A disused sand quarry
A disused sand quarry one mile to the west of Westerham and south of the M25, an area of 46 hectares. The official and current vehicular entrance to the site is from the A25 between Moorhouse and Westerham.
Restoration after sand extraction
As a planning pre-condition of the extraction there is an obligation to restore the quarry. A Kent County Council approved plan has been in place since 1983. The plan (SE/83/1511) seeks ‘to secure an orderly and progressive pattern of working and restoration of the site and ‘its integration back into the pattern of land use of the locality’. This plan entails importing either nothing to the site or at the utmost, 300,000 cubic metres of material – less than half what the current application wants to bring in. Less than half the number of lorries.
Description of the current application and the proposer
Reference number. KCC/SE/0495/2018 “Stabilisation and restoration of Covers Farm Quarry using imported engineering materials to restore the site to grassland, including landscape planting and an ecological receptor area together with a temporary road and ancillary buildings , at Westerham Kent”. The proposer is Morants Promotions Ltd, for the Squerryes Estate, the owner of the site.
The Covers Farm site was turned down as a waste infill site when Kent County Council was looking for places in its Waste and Minerals Local Plan. At the consultations in 2015/6 and in 2019 KCC found that it already had sufficient sites without including this quarry.
What the new proposer wants to do
The current applicant claims that the 1983 plan is not “fit for purpose”, arguing that the steep faces of the quarry need to be stabilised and that the water that’s accumulated in the northern dip needs to be drained. The applicant’s claims can be refuted. For more on how the applicant seeks to justify this massive importation of material please click here .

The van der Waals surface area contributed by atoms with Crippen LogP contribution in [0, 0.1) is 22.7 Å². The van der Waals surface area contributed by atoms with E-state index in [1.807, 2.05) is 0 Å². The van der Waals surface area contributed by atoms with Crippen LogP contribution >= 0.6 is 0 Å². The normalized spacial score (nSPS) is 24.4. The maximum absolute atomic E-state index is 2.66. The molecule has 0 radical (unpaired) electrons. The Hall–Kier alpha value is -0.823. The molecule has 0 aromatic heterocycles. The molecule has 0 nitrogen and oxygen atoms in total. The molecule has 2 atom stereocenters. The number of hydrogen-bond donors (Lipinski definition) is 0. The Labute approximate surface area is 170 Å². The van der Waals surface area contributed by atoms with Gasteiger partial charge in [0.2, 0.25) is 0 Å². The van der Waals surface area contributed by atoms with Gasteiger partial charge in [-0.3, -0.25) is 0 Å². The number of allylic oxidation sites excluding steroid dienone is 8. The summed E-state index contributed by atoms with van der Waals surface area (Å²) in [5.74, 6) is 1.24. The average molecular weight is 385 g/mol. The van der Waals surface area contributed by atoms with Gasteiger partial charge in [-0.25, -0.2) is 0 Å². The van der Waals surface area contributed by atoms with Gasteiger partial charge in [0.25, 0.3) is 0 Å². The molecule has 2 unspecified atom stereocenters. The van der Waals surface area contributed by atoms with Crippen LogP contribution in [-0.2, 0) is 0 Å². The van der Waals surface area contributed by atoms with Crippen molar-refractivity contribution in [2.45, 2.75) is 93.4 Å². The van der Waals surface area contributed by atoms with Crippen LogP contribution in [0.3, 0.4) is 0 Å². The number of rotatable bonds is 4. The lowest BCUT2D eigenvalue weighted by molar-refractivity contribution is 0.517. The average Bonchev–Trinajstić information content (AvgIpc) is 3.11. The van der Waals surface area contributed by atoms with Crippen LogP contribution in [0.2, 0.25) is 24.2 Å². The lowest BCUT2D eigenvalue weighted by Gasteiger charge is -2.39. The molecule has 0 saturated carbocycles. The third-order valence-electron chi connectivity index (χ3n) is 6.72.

Here’s the new proposal: Bring to the quarry site 0.8 million cubic metres of inert waste in 84,200 four-axle tipper trucks, either via a) Beggars Lane and the A25 through Brasted and Sundridge, coming from Junction 5 of the M25, or b) via the Main Road through Biggin Hill (A233) and on down Westerham Hill. A third route via Clark’s Lane (B2024) has also been mooted.
For more on the transportation and the stated sources of the material, please see below.
Both major approach routes will converge on the Beggars Lane BP Garage roundabout, from where the tipper trucks will travel along a specially constructed 4-metre wide ‘haul road’ between Churchill Primary School and the M25 motorway.
84,200 tipper trucks would traverse an especially created stoplight crossing on the Croydon Road, within the 60mph limit, just on the bend as the road emerges from underneath the motorway underpass.
The application estimates that the project will take 5-6 years. Operating hours are intended as being 7 am – 6pm on weekdays. This equates to a lorry moving every 3.3 minutes for this duration.
What are the proposed sources of the material?
The fill material is largely expected to come from the south-east London area, and will result in between150-200 two-way HGV movements over an 11 hour day for a period of five or six years. The individual routes will depend on the infill material source – Please see the following maps taken from the application and annotated by us. Key Routes B269, B2024, A25 (East), A233
The Transport Statement states that it is assumed that there will be a potential travel demand of between 14 and 18 twoway trips per hour, assuming an 11-hour working day, this corresponds to the forecast 150-200 daily lorry movements. This calculation assumes that deliveries to the site are evenly spread throughout the day. RPS Traffic Consultancy Services, conducting research for Westerham Town Council in connection with Covers Farm, estimate that deliveries are more likely to occur (70%) during the morning with as many as 30 lorries during the peak hour.
Paragraph 109 of the National Planning Policy Framework
‘Development should only be prevented or refused if there would be an unacceptable impact on highway safety, or the residual cumulative effect on the road network would be severe. ‘ (NPPF, July 2018)
For more on the Covers Farm stabilisation/ restoration proposal please click here.
For information about the impact on air quality, noise and vibration please click here .